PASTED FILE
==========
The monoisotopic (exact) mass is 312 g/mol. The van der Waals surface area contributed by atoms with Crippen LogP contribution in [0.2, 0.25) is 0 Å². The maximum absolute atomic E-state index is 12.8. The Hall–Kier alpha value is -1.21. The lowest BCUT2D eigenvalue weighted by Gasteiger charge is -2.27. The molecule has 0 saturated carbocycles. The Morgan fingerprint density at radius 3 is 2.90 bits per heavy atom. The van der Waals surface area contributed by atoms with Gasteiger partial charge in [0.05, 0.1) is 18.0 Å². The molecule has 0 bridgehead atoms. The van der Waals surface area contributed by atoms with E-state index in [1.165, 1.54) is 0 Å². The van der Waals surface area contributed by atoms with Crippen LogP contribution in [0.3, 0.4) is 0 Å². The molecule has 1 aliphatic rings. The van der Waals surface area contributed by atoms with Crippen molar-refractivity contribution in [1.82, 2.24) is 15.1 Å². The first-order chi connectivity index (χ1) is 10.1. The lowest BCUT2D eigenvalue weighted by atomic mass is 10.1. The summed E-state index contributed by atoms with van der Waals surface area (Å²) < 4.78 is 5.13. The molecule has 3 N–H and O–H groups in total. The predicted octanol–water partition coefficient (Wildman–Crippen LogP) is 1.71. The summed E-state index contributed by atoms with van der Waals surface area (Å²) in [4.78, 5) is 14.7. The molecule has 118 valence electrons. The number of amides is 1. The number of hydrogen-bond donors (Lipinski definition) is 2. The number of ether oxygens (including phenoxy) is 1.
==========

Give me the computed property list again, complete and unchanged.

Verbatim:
The monoisotopic (exact) mass is 312 g/mol. The van der Waals surface area contributed by atoms with Crippen LogP contribution in [0.2, 0.25) is 0 Å². The maximum absolute atomic E-state index is 12.8. The Hall–Kier alpha value is -1.21. The lowest BCUT2D eigenvalue weighted by Gasteiger charge is -2.27. The molecule has 0 saturated carbocycles. The Morgan fingerprint density at radius 3 is 2.90 bits per heavy atom. The van der Waals surface area contributed by atoms with Gasteiger partial charge in [0.05, 0.1) is 18.0 Å². The molecule has 0 bridgehead atoms. The van der Waals surface area contributed by atoms with E-state index in [1.165, 1.54) is 0 Å². The van der Waals surface area contributed by atoms with Crippen LogP contribution in [0.3, 0.4) is 0 Å². The molecule has 1 aliphatic rings. The van der Waals surface area contributed by atoms with Crippen molar-refractivity contribution in [1.82, 2.24) is 15.1 Å². The first-order chi connectivity index (χ1) is 10.1. The lowest BCUT2D eigenvalue weighted by atomic mass is 10.1. The summed E-state index contributed by atoms with van der Waals surface area (Å²) < 4.78 is 5.13. The molecule has 3 N–H and O–H groups in total. The predicted octanol–water partition coefficient (Wildman–Crippen LogP) is 1.71. The summed E-state index contributed by atoms with van der Waals surface area (Å²) in [4.78, 5) is 14.7. The molecule has 118 valence electrons. The number of amides is 1. The number of hydrogen-bond donors (Lipinski definition) is 2. The number of ether oxygens (including phenoxy) is 1.